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Minicamp Providing Frank Reich Opportunity To Set The Tempo

Indianapolis Colts head coach Frank Reich has been sure to put his foot on the accelerator in the first two days of the team’s voluntary veteran minicamp this week, giving the Colts an opportunity to see just what will be expected of them moving forward.


INDIANAPOLIS — You often hear a team should play like it practices — and that's something Frank Reich and his staff have obviously taken to heart.

Afforded an bonus veteran minicamp this week by virtue of having a first-year head coach, the Indianapolis Colts have been in "go-go-go" mode in their very first practice opportunities of 2018 — and their first under Reich — which has given the players a clear understanding of what's expected out of them when the real thing gets started in the fall.

"Tempo" has certainly been the word of the week for both Reich and his players.

"Yeah, it's a big part of it. Real important. Every aspect of it – in and out of the huddle, tempo as far as how we finish, how we finish on offense, how we finish on defense, special teams, every phase of it," Reich told reporters on Wednesday. " We want to play fast. We want to practice fast. We want to think fast. We want to react fast. We want to move on from a mistake fast. We want to move on from success fast. We want to play smart and fast. So tempo is a big part of it."

Usually at this point of the offseason, a team is wrapping up the first phase of its offseason workout program — which consists solely of playbook installation and strength and conditioning work — and is getting ready for Phase 2, in which teams are allowed to break out the footballs and conduct individual drills, but still can't conduct 7-on-7s, 11-on-11s, or even 1-on-1s.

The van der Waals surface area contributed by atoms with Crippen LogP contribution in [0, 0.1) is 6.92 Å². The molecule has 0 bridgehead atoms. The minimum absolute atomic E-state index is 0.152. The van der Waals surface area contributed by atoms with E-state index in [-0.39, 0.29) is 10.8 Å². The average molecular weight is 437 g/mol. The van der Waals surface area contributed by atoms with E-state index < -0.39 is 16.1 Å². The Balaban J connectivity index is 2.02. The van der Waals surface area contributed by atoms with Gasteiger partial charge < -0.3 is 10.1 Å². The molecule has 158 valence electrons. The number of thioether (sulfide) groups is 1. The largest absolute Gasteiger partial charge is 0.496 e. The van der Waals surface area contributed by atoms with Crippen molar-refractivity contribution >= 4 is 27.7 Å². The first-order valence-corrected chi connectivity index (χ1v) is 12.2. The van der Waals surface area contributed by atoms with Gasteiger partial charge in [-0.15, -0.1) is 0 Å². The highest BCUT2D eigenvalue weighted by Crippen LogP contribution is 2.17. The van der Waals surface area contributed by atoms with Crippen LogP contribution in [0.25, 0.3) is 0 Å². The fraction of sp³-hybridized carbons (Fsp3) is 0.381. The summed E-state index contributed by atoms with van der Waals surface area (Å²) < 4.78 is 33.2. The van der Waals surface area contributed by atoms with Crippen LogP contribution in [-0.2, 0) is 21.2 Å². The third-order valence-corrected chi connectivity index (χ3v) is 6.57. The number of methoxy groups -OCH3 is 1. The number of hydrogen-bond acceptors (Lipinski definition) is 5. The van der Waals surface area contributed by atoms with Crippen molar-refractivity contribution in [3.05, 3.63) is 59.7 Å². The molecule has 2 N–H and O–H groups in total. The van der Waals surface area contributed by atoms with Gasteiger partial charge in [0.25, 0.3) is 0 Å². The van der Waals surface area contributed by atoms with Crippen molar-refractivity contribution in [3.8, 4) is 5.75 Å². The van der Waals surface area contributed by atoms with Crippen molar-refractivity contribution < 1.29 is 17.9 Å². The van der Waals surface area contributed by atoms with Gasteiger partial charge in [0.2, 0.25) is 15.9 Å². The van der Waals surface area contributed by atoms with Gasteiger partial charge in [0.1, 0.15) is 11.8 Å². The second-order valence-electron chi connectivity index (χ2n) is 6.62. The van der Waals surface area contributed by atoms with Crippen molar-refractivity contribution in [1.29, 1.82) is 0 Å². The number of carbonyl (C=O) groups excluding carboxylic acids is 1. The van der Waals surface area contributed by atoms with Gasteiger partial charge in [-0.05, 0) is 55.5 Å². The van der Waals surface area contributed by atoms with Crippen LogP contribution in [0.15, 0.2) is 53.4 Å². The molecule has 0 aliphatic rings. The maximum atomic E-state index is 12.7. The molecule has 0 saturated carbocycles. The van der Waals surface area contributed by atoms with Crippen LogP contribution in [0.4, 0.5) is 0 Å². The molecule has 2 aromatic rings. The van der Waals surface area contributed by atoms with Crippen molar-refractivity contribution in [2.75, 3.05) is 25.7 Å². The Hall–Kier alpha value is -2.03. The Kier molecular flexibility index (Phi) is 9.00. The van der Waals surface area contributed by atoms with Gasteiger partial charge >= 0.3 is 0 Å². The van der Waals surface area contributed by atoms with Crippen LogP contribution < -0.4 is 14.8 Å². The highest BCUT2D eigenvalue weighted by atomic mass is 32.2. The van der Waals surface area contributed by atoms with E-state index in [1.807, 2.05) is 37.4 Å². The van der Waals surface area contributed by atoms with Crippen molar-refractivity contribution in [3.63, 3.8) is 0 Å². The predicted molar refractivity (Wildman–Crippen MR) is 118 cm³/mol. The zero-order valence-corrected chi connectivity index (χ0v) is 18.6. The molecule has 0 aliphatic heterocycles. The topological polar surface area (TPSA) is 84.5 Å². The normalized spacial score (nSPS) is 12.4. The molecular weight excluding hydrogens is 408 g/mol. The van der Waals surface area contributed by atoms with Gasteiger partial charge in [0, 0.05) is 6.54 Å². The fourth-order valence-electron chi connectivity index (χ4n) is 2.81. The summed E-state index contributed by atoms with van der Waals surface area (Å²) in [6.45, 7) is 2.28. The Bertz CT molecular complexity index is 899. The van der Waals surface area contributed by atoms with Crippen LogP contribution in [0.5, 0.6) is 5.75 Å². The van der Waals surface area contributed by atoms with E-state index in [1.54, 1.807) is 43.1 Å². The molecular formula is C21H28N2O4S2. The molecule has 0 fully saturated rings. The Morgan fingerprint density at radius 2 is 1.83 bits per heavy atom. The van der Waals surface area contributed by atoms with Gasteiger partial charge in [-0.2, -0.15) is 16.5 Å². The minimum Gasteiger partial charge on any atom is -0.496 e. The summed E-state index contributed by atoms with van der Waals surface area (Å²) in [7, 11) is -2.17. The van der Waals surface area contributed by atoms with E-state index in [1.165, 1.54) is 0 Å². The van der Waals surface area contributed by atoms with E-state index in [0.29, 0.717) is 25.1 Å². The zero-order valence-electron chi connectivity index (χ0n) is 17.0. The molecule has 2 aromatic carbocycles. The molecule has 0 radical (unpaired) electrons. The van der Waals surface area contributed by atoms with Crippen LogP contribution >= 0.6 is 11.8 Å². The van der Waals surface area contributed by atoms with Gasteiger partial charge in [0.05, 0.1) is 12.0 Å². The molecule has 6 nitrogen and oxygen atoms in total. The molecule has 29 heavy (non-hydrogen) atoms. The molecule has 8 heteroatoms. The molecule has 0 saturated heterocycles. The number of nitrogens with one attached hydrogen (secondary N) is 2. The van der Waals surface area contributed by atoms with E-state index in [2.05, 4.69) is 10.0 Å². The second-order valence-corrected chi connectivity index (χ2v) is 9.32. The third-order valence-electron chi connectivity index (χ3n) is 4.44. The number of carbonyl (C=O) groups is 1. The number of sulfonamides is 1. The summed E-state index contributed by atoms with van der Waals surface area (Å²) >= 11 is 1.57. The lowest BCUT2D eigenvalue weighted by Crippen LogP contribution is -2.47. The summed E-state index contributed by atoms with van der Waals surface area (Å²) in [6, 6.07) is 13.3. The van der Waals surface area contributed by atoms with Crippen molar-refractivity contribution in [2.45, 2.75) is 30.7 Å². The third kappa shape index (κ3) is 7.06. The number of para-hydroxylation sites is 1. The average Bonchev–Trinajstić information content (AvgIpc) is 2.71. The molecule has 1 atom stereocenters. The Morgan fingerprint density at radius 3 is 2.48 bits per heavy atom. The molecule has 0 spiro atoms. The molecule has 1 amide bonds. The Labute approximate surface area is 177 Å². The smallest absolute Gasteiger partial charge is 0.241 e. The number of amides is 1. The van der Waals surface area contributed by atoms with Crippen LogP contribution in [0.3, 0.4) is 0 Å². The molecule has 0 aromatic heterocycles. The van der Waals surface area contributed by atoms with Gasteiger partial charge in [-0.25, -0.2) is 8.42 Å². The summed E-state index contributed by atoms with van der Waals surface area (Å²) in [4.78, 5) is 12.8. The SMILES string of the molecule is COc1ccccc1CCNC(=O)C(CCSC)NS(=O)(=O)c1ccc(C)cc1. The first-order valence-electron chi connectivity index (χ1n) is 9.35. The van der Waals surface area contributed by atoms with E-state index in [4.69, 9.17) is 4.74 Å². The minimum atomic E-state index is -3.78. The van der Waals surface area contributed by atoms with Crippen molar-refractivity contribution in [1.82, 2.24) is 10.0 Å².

Accordingly, Phase II usually allows a coaching staff to really focus in on the finer parts of its players' fundamentals — how a certain route should be executed, footwork for offensive linemen, evading blocks for pass rushers, etc.

But because this week's bonus minicamp has Phase 3 rules — that means teams can conduct offense-vs.-defense practices with 7-on-7s and 11-on-11s, provided there is no actual contact — Reich said he's enjoyed just letting his players go out and play — and play fast — and then they'll worry about the techniques later.

"For these three days, we've got a defense over there. We're running plays against each other, which is great," Reich said. "It gives us a good look at things at full speed. Where normally when you go into Phase II, you can't have a defense against you, so the advantage of the extra minicamp is we get to see it against our defense full speed. Those tapes are good to teach off of."

Veteran tight end Jack Doyle, who enters his sixth NFL season, all with the Colts, in 2018, said he caught on to the differences in a Reich-orchestrated practice immediately.

"We had great tempo I thought for being the first practice," Doyle said. "We haven't even done Phase II and done any of that stuff so it was kind of weird for everybody. But it went really smoothly and rolled into next period, next play very quickly. It was fun."

And by "tempo," Doyle doesn't mean the Colts are rushing things out there. It's just a concerted effort to always be hustling, whether you're in the middle of a drill or getting a drink of water.

"It's just time that doesn't need to be standing around," Doyle said. "You roll into things smoother and I think that's where tempo comes from. It's going to get better.

"It was fun to just get a feel for how they coach, how they want practice to be and (I was) excited to get back out there today."

And while Reich will have an obvious focus on the offensive side of the ball, he said the defense, which has made the conversion to the 4-3, is going to be all about tempo, too. The defensive front is tasked with a much simpler task — just go get the ball — but, when a play is made beyond the line of scrimmage, every player is expected to sprint to the ballcarrier.

The secondary, meanwhile, will be utilizing more of a zone approach, allowing the corners and safeties more opportunities to keep their eyes on the quarterback, run around and make plays on the ball.

"I think what was unique was just the tempo – was just how fast everything was moving for the guys," cornerback Pierre Desir said when asked about his impression of this week's practice with the new staff. "Guys were flying around, especially the front seven. I think being a young group we can do that. We've got a lot of fresh legs out there that can run to the ball and I think this defense is definitely catered to our youth. It's definitely going to play in our hand during the season"

The Colts wrap up their third and final day of this week's minicamp practices today, and start Phase II of their offseason workout program, which lasts three weeks, on Monday.

2018 Voluntary Vet Mini-Camp 4/25

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